Overview of Soundbrenner Pulse

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It is no secret that sound frequencies/vibrations are woven into the very fabric of our world-in nature and in us. It is also no secret that practicing with a metronome can be very unenjoyable and it often causes you to play less musically and more technically. So, “Why,” a group of German musicians seem to have asked themselves, “has a rhythmic device not been created that taps into the natural, human vibrational system?”

Creators of Soundbrenner Pulse (a wearable metronome device for musicians) put it this way on their crowd funding page, IndieG0Go:

“It makes sense, if you think about it: Making music, we often tap our foot or move our body a bit. The feeling of the vibration integrates in that body feeling. That’s why you don’t need to focus so much as you would have to with an audible click. Focus on your music instead.”

From personal experience, I can definitely relate to their sentiments! I remember so many times needing to practice with a metronome in order to solidify a piece rhythmically, but I often lost a lot of musicality during that period of time because I had to focus so much on “hearing” the beat instead of “feeling” the beat. So when I read this section on the IndieGoGo page, it was revolutionary! It does. It makes so much sense to create a metronome you can “feel” because it definitely seems like it would develop a much more natural sense of the rhythm.

This newly designed metronome has some nifty features in addition to being able to wear it around your wrist or ankle, like syncing multiple Soundbrenners to the same beat, or changing the tempo, or switching it to “discreet mode,” etc. I have yet to try the Soundbrenner Pulse myself, but would love to at some point! (One thing I’m somewhat curious about, is if it will have any negative effects on people because of the direct vibrational force on the body…)

Below is a video about Soundbrenner Pulse that is very insightful. It’s also pretty fun to watch because you get to see the metronome used by musicians in action. :)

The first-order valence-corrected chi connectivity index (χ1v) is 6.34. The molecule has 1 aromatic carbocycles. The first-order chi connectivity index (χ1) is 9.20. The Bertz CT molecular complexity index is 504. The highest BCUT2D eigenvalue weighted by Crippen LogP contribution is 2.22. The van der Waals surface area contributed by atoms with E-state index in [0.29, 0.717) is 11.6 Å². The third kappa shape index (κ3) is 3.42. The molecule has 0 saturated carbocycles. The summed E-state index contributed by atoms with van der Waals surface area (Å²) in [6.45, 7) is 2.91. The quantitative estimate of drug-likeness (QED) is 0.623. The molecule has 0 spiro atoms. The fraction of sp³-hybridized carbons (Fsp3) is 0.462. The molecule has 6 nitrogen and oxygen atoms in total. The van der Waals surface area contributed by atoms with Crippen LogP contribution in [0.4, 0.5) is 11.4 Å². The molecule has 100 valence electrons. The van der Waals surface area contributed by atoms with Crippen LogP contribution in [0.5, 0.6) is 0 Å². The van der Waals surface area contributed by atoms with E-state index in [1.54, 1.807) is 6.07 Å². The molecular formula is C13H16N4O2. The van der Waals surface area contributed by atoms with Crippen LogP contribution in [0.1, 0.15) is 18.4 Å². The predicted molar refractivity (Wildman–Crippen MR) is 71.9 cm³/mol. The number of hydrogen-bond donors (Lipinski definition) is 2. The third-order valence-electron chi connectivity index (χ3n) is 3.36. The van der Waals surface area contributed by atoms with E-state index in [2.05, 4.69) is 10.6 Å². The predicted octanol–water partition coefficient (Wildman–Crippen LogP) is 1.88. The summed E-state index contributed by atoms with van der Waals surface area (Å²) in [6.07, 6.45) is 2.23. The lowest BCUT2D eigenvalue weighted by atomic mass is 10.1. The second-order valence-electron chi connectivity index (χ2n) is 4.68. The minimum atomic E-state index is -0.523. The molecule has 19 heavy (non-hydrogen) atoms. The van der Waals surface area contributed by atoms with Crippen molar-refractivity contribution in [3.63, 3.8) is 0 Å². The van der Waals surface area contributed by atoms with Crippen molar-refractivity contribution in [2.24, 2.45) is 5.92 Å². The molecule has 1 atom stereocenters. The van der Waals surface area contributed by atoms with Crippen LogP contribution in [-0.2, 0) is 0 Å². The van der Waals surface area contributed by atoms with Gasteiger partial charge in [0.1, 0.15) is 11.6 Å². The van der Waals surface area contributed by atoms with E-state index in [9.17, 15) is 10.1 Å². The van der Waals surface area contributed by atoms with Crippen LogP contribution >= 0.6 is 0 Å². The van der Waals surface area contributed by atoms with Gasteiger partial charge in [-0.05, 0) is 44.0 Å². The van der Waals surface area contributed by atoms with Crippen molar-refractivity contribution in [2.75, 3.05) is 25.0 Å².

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Soundbrenner Pulse is available for pre-order (projected delivery date is November 2015) and you can learn lots more about the device, its creators, the concept behind it, and watch testimonials by clicking either of the links below:

Soundbrenner Pulse Funding Page

Soundbrenner Pulse Website

Some scientific thoughts about the metronome by Julian Vogels

Want Students to Advance More Quickly and Have a More Solid Foundation?

Growing up my Dad always told me that “if it sounds too good to be true, it probably is.” That truism has served me well, but there are always a few exceptions. And this is one of them. It’s been a while since I first wrote about my foray into Piano Safari (ok, so it’s been a while since I wrote about much of anything!), but I love this method even more now than when I began using it!

Piano Safari Repertoire

I believe it is accomplishing exactly what its creators (Julie Knerr and Katie Fisher) intended – a solid foundation in the fundamentals of reading music notation while simultaneously developing fluency at the piano, thus enabling students to experience more musically interesting pieces sooner and advance to more challenging repertoire more quickly. All of my students who began with Level 1 have now moved into Level 2, and are doing a fabulous job!

Piano Safari Repertoire

Here’s a snapshot of Stephanie playing Flamingo Dancers. The crazy thing is that even though it is intended to be a rote learning piece, she was so anxious to learn it that she read the notes and figured it out on her own!